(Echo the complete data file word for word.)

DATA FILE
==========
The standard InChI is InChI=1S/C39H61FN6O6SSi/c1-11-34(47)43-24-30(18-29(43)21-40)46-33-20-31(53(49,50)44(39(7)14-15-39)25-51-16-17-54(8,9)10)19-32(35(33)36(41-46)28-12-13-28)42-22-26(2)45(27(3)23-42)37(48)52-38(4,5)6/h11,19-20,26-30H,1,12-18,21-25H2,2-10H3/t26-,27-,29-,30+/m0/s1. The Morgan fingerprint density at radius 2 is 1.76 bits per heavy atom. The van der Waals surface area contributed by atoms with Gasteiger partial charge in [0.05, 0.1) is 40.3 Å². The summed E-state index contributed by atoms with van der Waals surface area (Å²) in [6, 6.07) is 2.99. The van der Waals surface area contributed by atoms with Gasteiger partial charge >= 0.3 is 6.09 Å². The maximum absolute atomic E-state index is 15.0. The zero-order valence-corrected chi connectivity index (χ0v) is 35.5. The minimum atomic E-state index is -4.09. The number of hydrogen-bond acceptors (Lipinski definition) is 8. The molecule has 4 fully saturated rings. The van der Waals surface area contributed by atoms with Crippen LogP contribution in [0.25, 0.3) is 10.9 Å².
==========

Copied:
The standard InChI is InChI=1S/C39H61FN6O6SSi/c1-11-34(47)43-24-30(18-29(43)21-40)46-33-20-31(53(49,50)44(39(7)14-15-39)25-51-16-17-54(8,9)10)19-32(35(33)36(41-46)28-12-13-28)42-22-26(2)45(27(3)23-42)37(48)52-38(4,5)6/h11,19-20,26-30H,1,12-18,21-25H2,2-10H3/t26-,27-,29-,30+/m0/s1. The Morgan fingerprint density at radius 2 is 1.76 bits per heavy atom. The van der Waals surface area contributed by atoms with Gasteiger partial charge in [0.05, 0.1) is 40.3 Å². The summed E-state index contributed by atoms with van der Waals surface area (Å²) in [6, 6.07) is 2.99. The van der Waals surface area contributed by atoms with Gasteiger partial charge >= 0.3 is 6.09 Å². The maximum absolute atomic E-state index is 15.0. The zero-order valence-corrected chi connectivity index (χ0v) is 35.5. The minimum atomic E-state index is -4.09. The number of hydrogen-bond acceptors (Lipinski definition) is 8. The molecule has 4 fully saturated rings. The van der Waals surface area contributed by atoms with Crippen LogP contribution in [0.25, 0.3) is 10.9 Å².